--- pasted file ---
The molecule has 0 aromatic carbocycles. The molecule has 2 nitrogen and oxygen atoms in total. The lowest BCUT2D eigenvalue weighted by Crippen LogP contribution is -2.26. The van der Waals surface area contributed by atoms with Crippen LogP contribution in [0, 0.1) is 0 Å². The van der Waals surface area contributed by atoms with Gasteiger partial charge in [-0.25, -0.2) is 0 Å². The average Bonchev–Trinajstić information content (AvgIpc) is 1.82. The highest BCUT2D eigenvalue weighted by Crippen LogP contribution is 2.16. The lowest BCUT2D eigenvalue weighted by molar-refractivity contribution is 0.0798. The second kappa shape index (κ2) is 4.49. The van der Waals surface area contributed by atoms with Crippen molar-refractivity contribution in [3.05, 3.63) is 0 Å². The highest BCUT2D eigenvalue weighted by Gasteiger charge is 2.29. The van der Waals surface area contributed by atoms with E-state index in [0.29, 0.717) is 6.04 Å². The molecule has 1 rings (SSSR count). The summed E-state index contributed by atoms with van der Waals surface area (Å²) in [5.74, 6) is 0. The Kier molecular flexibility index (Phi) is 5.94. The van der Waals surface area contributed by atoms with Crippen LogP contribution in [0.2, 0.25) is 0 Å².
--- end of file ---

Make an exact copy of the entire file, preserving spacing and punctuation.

The molecule has 0 aromatic carbocycles. The molecule has 2 nitrogen and oxygen atoms in total. The lowest BCUT2D eigenvalue weighted by Crippen LogP contribution is -2.26. The van der Waals surface area contributed by atoms with Crippen LogP contribution in [0, 0.1) is 0 Å². The van der Waals surface area contributed by atoms with Gasteiger partial charge in [-0.25, -0.2) is 0 Å². The average Bonchev–Trinajstić information content (AvgIpc) is 1.82. The highest BCUT2D eigenvalue weighted by Crippen LogP contribution is 2.16. The lowest BCUT2D eigenvalue weighted by molar-refractivity contribution is 0.0798. The second kappa shape index (κ2) is 4.49. The van der Waals surface area contributed by atoms with Crippen molar-refractivity contribution in [3.05, 3.63) is 0 Å². The highest BCUT2D eigenvalue weighted by Gasteiger charge is 2.29. The van der Waals surface area contributed by atoms with E-state index in [0.29, 0.717) is 6.04 Å². The molecule has 1 rings (SSSR count). The summed E-state index contributed by atoms with van der Waals surface area (Å²) in [5.74, 6) is 0. The Kier molecular flexibility index (Phi) is 5.94. The van der Waals surface area contributed by atoms with Crippen LogP contribution in [0.2, 0.25) is 0 Å².